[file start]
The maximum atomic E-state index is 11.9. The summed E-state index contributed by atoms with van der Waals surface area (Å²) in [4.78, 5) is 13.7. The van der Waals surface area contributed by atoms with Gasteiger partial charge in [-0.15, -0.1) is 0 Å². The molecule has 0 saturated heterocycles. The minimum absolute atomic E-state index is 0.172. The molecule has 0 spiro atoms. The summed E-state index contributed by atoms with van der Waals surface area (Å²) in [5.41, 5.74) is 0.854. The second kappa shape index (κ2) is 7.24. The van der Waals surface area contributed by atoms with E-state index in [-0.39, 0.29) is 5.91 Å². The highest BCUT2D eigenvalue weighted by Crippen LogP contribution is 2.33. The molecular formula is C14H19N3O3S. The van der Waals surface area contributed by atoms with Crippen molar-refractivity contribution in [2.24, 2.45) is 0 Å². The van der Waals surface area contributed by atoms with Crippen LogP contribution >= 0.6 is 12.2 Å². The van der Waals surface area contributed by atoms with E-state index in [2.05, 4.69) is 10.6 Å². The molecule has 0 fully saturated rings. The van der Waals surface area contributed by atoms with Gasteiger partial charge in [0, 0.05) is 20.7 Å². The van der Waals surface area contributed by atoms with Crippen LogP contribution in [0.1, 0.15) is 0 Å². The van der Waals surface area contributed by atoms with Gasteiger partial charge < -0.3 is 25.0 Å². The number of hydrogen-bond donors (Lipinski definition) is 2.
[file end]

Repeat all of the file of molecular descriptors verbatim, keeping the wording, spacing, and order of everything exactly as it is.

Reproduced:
The maximum atomic E-state index is 11.9. The summed E-state index contributed by atoms with van der Waals surface area (Å²) in [4.78, 5) is 13.7. The van der Waals surface area contributed by atoms with Gasteiger partial charge in [-0.15, -0.1) is 0 Å². The molecule has 0 saturated heterocycles. The minimum absolute atomic E-state index is 0.172. The molecule has 0 spiro atoms. The summed E-state index contributed by atoms with van der Waals surface area (Å²) in [5.41, 5.74) is 0.854. The second kappa shape index (κ2) is 7.24. The van der Waals surface area contributed by atoms with E-state index in [-0.39, 0.29) is 5.91 Å². The highest BCUT2D eigenvalue weighted by Crippen LogP contribution is 2.33. The molecular formula is C14H19N3O3S. The van der Waals surface area contributed by atoms with Crippen molar-refractivity contribution in [2.24, 2.45) is 0 Å². The van der Waals surface area contributed by atoms with Crippen LogP contribution >= 0.6 is 12.2 Å². The van der Waals surface area contributed by atoms with E-state index in [2.05, 4.69) is 10.6 Å². The molecule has 0 fully saturated rings. The van der Waals surface area contributed by atoms with Gasteiger partial charge in [0, 0.05) is 20.7 Å². The van der Waals surface area contributed by atoms with Crippen LogP contribution in [0.1, 0.15) is 0 Å². The van der Waals surface area contributed by atoms with Gasteiger partial charge < -0.3 is 25.0 Å². The number of hydrogen-bond donors (Lipinski definition) is 2.